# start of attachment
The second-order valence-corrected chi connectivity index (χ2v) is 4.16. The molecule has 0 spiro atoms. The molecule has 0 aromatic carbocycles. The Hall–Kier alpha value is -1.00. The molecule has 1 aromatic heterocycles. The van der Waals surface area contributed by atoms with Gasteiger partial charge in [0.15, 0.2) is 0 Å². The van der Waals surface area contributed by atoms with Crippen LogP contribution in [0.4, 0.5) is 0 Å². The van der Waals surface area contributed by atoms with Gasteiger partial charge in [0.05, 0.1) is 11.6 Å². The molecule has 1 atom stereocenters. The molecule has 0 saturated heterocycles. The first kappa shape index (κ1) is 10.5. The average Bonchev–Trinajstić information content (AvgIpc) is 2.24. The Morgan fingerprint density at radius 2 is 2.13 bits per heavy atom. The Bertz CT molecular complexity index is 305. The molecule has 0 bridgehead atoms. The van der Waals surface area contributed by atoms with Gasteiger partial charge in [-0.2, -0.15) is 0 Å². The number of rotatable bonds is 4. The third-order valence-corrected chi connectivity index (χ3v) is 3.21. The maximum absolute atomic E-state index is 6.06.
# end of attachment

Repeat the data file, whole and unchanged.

The second-order valence-corrected chi connectivity index (χ2v) is 4.16. The molecule has 0 spiro atoms. The molecule has 0 aromatic carbocycles. The Hall–Kier alpha value is -1.00. The molecule has 1 aromatic heterocycles. The van der Waals surface area contributed by atoms with Gasteiger partial charge in [0.15, 0.2) is 0 Å². The van der Waals surface area contributed by atoms with Crippen LogP contribution in [0.4, 0.5) is 0 Å². The van der Waals surface area contributed by atoms with Gasteiger partial charge in [0.05, 0.1) is 11.6 Å². The molecule has 1 atom stereocenters. The molecule has 0 saturated heterocycles. The first kappa shape index (κ1) is 10.5. The average Bonchev–Trinajstić information content (AvgIpc) is 2.24. The Morgan fingerprint density at radius 2 is 2.13 bits per heavy atom. The Bertz CT molecular complexity index is 305. The molecule has 0 bridgehead atoms. The van der Waals surface area contributed by atoms with Gasteiger partial charge in [-0.2, -0.15) is 0 Å². The number of rotatable bonds is 4. The third-order valence-corrected chi connectivity index (χ3v) is 3.21. The maximum absolute atomic E-state index is 6.06.